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Nepal's repatriation of 3 Tibetans leaves UN ‘concerned’
Phayul[Wednesday, July 28, 2010 20:45]
By Phurbu Thinley

Dharamsala, July 28: Nepal has forcibly handed over three fleeing Tibetan refugees to Chinese authorities in early June, the United Nations said on Wednesday, adding it was "extremely concerned" by the move.

A Tibetan in-exile (C) breaks into tears following her release from a jail in Kathmandu in March, 2010. Nepal has forcibly repatriated three Tibetan refugees, the United Nations said on Wednesday, adding it was "extremely concerned" by the move. (AFP/File/Prakash Mathema)
A Tibetan in-exile (C) breaks into tears following her release from a jail in Kathmandu in March, 2010. Nepal has forcibly repatriated three Tibetan refugees, the United Nations said on Wednesday, adding it was "extremely concerned" by the move. (AFP/File/Prakash Mathema)
The UN refugee agency said it had already written to the Nepalese government about the incident.

"Three Tibetans were forcefully returned to China from Nepal in early June 2010. It is a very serious issue and we are extremely concerned," Nini Gurung, spokeswoman for the UN refugee agency in Kathmandu, told AFP by email.

Meanwhile, the Washington-based Tibet advocacy group International Campaign for Tibet (ICT) has published a report giving the details of the incident.

Two of the repatriated refugees - a young woman and a monk - are now in jail in Tibet, ICT’s report said.

Two monks from Korchak monastery in Tibet, located close to the border with Nepal, and a woman from Shigatse, who was probably a government official, were sent back in an extraordinary way, involving flying them back in a helicopter under the escort of a Nepali politician, the report said, citing local sources.

The two monks were identified as Dawa, 20, and Dorjee, 21, while the woman was a 22-year-old identified as Penpa.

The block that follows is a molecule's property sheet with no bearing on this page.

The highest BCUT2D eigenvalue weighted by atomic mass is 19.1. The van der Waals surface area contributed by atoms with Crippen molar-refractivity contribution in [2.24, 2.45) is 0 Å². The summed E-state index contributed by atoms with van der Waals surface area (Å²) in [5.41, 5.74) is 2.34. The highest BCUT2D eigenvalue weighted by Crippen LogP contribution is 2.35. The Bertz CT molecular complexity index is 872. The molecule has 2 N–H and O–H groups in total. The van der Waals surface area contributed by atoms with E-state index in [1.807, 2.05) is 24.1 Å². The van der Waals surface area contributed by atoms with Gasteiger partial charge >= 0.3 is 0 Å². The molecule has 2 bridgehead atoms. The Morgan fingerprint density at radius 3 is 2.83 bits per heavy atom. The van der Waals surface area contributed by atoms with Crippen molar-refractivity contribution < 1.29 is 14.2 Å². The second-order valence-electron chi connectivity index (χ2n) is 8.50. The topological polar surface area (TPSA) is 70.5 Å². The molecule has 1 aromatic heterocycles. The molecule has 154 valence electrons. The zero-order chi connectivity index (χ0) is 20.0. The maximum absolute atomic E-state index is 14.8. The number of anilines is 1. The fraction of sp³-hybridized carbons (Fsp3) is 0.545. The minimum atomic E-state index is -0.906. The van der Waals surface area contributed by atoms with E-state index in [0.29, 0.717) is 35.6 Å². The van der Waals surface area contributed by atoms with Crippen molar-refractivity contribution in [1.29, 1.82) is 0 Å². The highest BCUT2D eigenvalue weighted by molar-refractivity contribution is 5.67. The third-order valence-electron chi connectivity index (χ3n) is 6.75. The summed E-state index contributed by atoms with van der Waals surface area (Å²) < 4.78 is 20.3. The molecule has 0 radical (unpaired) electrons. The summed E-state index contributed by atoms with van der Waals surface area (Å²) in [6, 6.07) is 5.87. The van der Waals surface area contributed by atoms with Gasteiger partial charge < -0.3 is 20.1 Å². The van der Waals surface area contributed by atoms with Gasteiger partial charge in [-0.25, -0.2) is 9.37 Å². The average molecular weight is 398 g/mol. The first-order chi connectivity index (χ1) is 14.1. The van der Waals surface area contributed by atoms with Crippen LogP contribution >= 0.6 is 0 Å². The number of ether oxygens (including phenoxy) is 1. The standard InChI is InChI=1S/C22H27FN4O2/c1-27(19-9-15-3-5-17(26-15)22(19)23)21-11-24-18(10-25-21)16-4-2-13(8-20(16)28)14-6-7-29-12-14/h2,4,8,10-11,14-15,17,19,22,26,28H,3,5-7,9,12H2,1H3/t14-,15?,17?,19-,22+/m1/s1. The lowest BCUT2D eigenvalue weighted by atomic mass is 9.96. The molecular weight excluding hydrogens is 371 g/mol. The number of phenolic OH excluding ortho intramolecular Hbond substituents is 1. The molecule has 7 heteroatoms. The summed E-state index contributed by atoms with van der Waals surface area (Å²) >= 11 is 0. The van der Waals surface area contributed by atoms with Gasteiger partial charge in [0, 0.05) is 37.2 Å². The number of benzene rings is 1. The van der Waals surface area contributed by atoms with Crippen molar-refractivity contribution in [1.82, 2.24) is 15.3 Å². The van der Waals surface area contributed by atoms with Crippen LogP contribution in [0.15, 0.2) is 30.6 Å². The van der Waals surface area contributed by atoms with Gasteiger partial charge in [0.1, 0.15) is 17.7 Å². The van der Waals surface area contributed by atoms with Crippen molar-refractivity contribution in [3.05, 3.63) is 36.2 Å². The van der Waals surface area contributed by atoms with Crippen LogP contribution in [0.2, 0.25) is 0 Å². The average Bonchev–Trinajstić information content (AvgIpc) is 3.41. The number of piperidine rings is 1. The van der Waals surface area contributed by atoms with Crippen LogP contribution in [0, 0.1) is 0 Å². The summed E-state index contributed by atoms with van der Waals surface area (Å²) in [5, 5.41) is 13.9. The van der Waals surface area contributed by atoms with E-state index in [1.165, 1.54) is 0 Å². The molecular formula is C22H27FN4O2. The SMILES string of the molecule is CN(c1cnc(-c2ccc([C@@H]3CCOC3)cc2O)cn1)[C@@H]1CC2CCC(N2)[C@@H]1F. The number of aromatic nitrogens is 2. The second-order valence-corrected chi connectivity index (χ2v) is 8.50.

Penpa and one of the monks have been jailed and will serve around six months, ICT said, citing local sources. The other monk however has been allowed to return to the monastery.

It said the three were detained in early June by Nepalese police in Nepal's Humla district bordering Purang (Ch: Burang) county in Ngari prefecture, Tibet Autonomous Region (TAR).

The Chinese authorities were looking for the woman, hoping to stop her from reaching Kathmandu and travelling onward to India, ICT said.

According to the report, Chinese border police were also in touch with their Nepali counterparts and after the three were caught, they were taken by helicopter to the border, accompanied by an unidentified Nepali politician and a policeman.

The incident was first reported last week by ABC Nepalese television, but full details have never emerged.

This is the first such case reported since 2003, when 18 Tibetans, some of them children, were detained by Nepalese police and handed over to Chinese authorities in Tibet in a move that sparked international condemnation.

The ICT said it has reasons to fear there could have been other unobserved deportations in the remote border areas.

Nepal has traditionally given safe passage to fleeing Tibetan refugees under an informal agreement between the government and the UN refugee agency.

The "Gentlemen's Agreement" between the government of Nepal and the UN High Commissioner for Refugees (UNHCR), put in place in 1989, when Nepal stopped giving them refugee status, provides for the safe transit of Tibetan refugees through Nepalese territory and onward to India.

By forcibly returning the three Tibetan refugees to Chinese border police, ICT said Nepal has violated the well-established agreement with the UNHCR and contravened its obligations under international law.

"Nepal is duty-bound under its own agreement with the UNHCR (UN High Commissioner for Refugees) to ensure the safe transit of Tibetan refugees through its territory," ICT's newly appointed president Mary Beth Markey said.

"We urge the Nepal government and the UNHCR to work together to investigate this incident, including China's extra-territorial role, and to adopt remedies that prevent future occurrences of refoulement from Nepal,including written instructions and trainings for immigration and border police in proper procedures and international human rights standards," Markey said.

Nepal government has lately vowed to check "anti-China activities" to strengthen friendly ties with China, a mojor major donor for the impoverished country.

The forced repatriations followed reports of a new aid package from China designed to help Nepal improve border security.

The governments of the two countries will set up a joint mechanism to help share intelligence on "anti-China activities" in Nepal, Nepalese media reported, following a bilateral security talks in Kathmandu.
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